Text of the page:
It is an unfortunate fact that “the cloud” is still heavily overhyped to the point where a good deal of IT activity is devoted to convincing business decision makers that cloud computing is actually not some ephemeral science fiction story, but a legitimate way to augment and improve in-house computing capabilities.
This disconnect between hyperbole and reality has led many cloud implementations to fall short of expectations, usually as a consequence of cost savings that never materialize. Not incidentally, this focus on hand waving and cost reduction has also hurt the community of cloud vendors. Yet the story around cloud services is actually quite good.
Cloud storage, in particular, is well established and well on its way to being an important arrow in the enterprise IT quiver of solutions. In fact, this portion of the cloud market is estimated by some analysts to be in the $400 million range annually, according to Frost & Sullivan.
It is important to note that cloud storage solutions are not necessarily less expensive than simply implementing storage arrays in the data center. They do, however, confer a substantial amount of survivability to the business. In fact, cloud storage is more of an insurance policy than it is an alternative to reasonable levels of IT investment.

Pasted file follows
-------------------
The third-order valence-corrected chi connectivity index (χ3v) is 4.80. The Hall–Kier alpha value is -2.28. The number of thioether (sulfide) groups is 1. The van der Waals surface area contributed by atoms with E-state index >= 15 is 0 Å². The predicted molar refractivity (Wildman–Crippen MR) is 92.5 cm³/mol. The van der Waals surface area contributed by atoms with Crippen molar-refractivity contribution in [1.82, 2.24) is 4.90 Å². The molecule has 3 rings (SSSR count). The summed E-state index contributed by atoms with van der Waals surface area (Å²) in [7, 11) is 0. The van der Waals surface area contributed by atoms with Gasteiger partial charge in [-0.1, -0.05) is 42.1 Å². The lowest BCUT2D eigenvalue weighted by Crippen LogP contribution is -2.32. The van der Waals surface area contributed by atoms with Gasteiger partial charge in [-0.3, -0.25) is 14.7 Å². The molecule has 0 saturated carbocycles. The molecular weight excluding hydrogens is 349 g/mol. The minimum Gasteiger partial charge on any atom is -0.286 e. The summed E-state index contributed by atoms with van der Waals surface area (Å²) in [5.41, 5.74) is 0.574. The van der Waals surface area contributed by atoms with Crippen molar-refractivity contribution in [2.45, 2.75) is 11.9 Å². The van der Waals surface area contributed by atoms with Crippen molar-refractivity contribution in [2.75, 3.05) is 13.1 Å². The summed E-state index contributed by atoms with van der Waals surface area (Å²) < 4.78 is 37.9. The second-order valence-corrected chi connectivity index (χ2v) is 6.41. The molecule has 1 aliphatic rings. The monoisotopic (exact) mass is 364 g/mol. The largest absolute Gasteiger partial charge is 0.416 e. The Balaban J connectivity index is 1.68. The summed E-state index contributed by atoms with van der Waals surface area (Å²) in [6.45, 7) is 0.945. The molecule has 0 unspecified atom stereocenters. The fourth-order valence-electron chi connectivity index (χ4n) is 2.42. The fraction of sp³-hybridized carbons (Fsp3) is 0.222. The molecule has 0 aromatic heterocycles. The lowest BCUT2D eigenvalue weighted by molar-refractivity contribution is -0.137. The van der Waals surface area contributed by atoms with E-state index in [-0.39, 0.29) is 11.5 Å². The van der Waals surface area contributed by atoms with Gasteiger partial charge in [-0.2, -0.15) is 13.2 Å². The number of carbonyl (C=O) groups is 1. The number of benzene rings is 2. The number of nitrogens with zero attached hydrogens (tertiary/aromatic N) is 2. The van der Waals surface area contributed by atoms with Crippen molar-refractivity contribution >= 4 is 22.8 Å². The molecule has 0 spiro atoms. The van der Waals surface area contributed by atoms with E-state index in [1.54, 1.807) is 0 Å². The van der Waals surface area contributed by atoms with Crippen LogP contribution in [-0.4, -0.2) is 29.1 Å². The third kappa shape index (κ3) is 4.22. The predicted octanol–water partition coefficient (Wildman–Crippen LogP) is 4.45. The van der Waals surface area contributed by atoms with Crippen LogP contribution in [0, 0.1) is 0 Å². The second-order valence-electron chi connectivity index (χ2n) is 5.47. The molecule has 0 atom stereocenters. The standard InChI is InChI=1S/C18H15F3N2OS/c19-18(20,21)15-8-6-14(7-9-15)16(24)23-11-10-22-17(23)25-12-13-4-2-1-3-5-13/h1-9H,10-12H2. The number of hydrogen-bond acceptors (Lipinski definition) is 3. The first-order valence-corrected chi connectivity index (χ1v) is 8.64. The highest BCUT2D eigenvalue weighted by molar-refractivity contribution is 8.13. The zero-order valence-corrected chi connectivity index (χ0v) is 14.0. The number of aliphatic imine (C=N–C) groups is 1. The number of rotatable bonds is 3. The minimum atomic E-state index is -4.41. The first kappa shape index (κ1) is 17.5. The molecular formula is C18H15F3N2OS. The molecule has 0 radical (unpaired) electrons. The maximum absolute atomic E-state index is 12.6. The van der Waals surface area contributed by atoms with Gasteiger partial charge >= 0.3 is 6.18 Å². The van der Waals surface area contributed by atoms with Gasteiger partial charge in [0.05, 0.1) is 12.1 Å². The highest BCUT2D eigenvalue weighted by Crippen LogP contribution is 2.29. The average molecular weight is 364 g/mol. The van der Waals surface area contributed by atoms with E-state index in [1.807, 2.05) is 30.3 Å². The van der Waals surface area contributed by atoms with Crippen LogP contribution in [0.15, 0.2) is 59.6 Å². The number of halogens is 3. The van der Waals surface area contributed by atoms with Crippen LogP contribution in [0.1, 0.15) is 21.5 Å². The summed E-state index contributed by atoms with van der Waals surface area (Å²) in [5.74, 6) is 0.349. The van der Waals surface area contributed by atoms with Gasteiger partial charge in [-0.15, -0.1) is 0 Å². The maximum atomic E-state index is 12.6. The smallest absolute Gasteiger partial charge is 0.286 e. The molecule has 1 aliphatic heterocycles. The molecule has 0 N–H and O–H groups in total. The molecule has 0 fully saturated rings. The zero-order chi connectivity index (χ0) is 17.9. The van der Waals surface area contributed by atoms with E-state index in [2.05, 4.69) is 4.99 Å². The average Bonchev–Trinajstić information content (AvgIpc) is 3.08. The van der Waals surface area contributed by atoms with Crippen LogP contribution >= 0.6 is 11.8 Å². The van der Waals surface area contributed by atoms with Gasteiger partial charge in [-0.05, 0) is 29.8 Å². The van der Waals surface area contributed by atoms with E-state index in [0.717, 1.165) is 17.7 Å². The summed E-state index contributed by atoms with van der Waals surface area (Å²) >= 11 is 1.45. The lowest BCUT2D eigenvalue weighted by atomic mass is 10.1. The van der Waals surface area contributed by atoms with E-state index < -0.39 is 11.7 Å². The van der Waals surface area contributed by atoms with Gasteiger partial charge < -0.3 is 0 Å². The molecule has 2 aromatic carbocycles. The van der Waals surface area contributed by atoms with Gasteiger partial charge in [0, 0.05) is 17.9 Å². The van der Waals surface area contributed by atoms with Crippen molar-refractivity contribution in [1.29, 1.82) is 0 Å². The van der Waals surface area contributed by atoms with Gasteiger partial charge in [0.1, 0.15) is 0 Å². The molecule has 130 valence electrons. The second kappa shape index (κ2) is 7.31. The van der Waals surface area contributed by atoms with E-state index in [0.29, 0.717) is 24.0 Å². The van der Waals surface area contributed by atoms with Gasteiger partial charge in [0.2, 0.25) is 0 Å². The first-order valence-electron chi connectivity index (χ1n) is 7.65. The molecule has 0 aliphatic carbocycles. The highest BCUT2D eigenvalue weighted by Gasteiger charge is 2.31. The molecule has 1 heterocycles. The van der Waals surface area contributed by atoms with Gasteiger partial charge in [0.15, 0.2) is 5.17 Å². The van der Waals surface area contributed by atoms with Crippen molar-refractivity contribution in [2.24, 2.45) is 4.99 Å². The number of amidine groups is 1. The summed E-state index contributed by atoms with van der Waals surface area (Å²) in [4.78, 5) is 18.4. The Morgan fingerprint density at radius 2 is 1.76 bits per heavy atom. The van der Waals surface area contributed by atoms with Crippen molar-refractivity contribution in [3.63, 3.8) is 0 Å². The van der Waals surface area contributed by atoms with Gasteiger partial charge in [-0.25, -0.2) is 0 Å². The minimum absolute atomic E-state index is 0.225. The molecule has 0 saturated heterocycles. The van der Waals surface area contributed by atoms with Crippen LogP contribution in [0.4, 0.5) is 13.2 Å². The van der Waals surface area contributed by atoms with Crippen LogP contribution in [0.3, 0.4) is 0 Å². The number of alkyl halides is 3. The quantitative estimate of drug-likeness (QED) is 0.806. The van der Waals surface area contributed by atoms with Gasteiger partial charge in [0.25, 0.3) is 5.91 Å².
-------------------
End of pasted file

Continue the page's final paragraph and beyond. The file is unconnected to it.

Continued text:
Storage has generally followed the Moore’s Law dynamic of delivering double the density at half the cost every 18 months. This means that even in the most extreme levels of data growth, if an enterprise simply waits a bit, it can be assured of being able to meet its data storage needs at a reasonable price. Storage is not simply about the physical capability of storing bits, however. Storage is often the central enabler of a business: It contains customer records, financial records and the intellectual property of the company. Loss of any of this information could be damaging, if not terminally so.
So it is ironic that cloud storage is often justified strictly on the basis of cost reduction. Many CIOs and cloud storage providers themselves pitch cloud storage solutions as a way to reduce enterprise IT costs. This is true to a point. After all, it can appear to IT planners that it would be expensive to deploy the infrastructure necessary to maintain a complete backup image of all current and archived data. But it is likely, for the Moore’s Law reasons cited above, that the cost need not be substantially more than simply over-provisioning storage in the first place.